conduct the king. That potentate, be he of affairs. Without being doc- prince or people, may not always trinaires, they might treat the follow definite advice, but he is subject of shoddy-work as a matter influenced by it to a greater extent of philosophic and national in- than he is himself aware of. terest and importance; they might In these days of growing luxury, work out the complete theory of the stainless ideal university would labour-disputes by the light of enter its protest and establish a historic progress from feudalism, kingdom wherein it was recognised .and shew each side its strength that intelligence is superior to the and its weakness. They would costliest upholstery, and where teach to look ahead. They might poverty would be refined and open the eyes of short-sighted allowed to be no bar to a share of business men, who are very quick, intellectual life. however, to follow a lead if tbey In former days universities were are left free to turn away from it. devised to benefit poor students ; Their truths should not be pressed now they mainly help only the upon people; publication, with comparatively rich; while the class the natural authority of those that now in a peculiar way needs known to be familiar with that most help, is neglected. The of which they treat, would be methods of apprenticeship, the enough; truth wins her own place necessity that a lad shall earn in the end. The Government it- money, the fear of pauperising self is not unwilling to entertain parents; these prevent us from reideas provided they not deeming our squalid masses by brought as a pill with a deputa- passing them when young through tion present to see it swallowed. a course that would make them But as Matthew Arnold says :- able to earn their bread honestly,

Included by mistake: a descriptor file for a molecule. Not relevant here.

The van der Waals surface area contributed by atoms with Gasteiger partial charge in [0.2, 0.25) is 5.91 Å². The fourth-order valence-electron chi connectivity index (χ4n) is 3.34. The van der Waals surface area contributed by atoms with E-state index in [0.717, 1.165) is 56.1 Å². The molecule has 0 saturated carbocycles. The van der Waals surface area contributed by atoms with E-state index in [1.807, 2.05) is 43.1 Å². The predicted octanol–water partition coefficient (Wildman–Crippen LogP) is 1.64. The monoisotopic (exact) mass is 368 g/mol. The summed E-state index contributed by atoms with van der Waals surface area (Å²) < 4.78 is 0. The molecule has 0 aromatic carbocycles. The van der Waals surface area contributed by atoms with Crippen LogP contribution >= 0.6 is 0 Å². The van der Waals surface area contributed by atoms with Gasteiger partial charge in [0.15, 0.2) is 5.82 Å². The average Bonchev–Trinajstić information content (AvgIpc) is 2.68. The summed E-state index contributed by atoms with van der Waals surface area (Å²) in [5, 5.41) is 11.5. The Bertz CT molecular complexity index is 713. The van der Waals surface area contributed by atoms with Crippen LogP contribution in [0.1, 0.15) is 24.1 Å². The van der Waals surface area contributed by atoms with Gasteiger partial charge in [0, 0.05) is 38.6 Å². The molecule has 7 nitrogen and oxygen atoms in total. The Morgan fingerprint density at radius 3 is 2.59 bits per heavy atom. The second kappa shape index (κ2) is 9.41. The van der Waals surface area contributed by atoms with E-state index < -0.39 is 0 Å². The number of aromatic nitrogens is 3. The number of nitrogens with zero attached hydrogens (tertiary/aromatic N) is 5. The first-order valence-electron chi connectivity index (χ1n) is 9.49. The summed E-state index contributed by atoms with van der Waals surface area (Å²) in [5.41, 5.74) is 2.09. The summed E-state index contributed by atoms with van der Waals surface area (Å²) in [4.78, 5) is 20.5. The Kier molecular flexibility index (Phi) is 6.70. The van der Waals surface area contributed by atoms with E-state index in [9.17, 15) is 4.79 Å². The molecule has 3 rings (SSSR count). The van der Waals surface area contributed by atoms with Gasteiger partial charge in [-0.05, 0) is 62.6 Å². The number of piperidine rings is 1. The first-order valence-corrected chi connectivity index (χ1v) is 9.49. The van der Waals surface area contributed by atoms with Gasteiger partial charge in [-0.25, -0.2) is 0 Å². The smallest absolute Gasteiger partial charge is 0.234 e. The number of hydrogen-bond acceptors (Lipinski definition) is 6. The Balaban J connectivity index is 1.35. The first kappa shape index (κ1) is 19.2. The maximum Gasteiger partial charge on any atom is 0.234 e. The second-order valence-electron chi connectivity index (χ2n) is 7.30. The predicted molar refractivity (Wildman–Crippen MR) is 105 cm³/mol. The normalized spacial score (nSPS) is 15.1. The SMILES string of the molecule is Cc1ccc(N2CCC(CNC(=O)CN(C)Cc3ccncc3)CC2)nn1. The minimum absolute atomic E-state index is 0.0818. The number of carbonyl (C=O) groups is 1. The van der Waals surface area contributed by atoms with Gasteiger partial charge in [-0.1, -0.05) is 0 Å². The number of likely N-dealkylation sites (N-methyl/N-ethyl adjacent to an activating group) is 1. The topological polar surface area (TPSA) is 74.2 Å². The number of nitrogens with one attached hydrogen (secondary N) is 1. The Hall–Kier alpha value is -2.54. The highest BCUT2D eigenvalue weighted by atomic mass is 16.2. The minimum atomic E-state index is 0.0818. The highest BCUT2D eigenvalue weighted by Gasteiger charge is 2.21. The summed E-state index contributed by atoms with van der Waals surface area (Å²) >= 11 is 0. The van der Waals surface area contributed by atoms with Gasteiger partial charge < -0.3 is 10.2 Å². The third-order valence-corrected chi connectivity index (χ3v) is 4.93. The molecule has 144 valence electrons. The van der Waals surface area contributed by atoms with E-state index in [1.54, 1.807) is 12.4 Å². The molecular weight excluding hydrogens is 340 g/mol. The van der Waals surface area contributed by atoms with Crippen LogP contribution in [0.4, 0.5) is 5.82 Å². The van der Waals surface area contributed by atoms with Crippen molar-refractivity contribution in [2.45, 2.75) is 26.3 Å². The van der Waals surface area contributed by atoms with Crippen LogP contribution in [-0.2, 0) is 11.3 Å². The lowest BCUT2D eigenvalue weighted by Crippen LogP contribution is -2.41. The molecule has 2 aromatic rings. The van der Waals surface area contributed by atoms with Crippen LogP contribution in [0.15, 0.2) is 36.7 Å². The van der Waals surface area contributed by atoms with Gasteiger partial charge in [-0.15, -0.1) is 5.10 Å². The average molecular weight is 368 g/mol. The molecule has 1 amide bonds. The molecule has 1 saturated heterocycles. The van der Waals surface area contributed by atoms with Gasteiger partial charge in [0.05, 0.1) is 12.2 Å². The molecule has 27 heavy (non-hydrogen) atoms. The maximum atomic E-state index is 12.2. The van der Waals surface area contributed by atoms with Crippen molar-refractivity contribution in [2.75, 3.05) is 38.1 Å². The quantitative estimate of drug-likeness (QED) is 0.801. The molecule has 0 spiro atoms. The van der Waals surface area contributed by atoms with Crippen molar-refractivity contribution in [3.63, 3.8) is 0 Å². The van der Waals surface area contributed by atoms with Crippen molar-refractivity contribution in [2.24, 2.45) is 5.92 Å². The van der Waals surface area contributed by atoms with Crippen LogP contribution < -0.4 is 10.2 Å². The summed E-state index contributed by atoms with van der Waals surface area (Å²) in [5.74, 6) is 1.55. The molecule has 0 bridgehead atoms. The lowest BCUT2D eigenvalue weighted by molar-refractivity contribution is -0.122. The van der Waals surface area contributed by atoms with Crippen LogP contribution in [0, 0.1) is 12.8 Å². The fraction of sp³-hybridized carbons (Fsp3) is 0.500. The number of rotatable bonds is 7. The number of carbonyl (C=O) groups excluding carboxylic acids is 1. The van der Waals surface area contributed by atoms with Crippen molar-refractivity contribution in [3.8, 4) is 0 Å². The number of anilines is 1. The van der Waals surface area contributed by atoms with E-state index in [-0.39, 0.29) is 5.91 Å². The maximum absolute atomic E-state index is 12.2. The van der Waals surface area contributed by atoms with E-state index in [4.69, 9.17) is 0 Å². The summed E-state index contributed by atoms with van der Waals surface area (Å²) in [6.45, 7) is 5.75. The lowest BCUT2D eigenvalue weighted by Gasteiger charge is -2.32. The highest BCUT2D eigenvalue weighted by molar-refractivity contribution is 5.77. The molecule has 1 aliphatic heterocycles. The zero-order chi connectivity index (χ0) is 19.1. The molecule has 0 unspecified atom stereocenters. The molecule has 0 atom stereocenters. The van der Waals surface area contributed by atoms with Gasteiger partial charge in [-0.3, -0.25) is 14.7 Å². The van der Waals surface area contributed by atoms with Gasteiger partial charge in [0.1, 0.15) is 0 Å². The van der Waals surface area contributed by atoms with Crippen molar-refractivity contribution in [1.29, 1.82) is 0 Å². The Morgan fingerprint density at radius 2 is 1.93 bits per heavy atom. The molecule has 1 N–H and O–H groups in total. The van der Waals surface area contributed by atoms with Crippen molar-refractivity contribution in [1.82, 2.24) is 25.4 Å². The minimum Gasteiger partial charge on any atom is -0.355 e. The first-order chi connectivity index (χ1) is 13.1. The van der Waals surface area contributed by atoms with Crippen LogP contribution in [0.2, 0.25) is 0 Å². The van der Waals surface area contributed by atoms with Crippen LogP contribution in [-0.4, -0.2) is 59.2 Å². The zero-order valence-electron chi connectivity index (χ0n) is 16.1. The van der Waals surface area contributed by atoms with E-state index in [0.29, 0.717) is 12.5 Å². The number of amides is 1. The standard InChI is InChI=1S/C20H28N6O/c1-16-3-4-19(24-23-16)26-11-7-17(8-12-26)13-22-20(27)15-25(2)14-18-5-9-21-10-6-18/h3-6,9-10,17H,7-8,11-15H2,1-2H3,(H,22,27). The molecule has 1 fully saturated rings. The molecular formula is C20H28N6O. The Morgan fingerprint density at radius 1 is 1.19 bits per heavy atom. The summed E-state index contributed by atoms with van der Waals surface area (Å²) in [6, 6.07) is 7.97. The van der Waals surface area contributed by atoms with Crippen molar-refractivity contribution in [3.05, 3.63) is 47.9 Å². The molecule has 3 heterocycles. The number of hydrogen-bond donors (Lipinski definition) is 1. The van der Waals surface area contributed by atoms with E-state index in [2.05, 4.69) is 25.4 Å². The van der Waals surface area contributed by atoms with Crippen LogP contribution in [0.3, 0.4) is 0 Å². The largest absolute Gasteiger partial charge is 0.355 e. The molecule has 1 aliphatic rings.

“While, the Continent, and set our country far above its through Boards and Councils, the rivals in the enhanced power of best educational opinion of the our handicraftsmen, and the concountry,-by which I mean the sequent economy of their workopinion of : men who have manship. We patch up at large established their right to be at least expense the gaping social defects;



we hem in with police; provide thing," say they, "had with thein ample prisons; but to attack the a singular unity, and a wonderfully root, what is it fails us ? It is not practical turn. Theology, metamoney, but ideas.

These the physics, poetry, history, painting, universities might supply. Not architecture, all formed for them transcendental ideas, but ideas one grand fabric.” When Catholics. capable of being developed into learn that private judgment would practical statesmanship.

be the strength and glory of a We would not go so far as to real Church which would embrace say that Oxford or Cambridge every good aspiration, whether it should build workshops to train took an ancient, a mediæval, or mechanics, or should establish a modern doctrinal form; and schools of design for calico printers, when Protestants, still protesting or should train the scamping work- against slavery of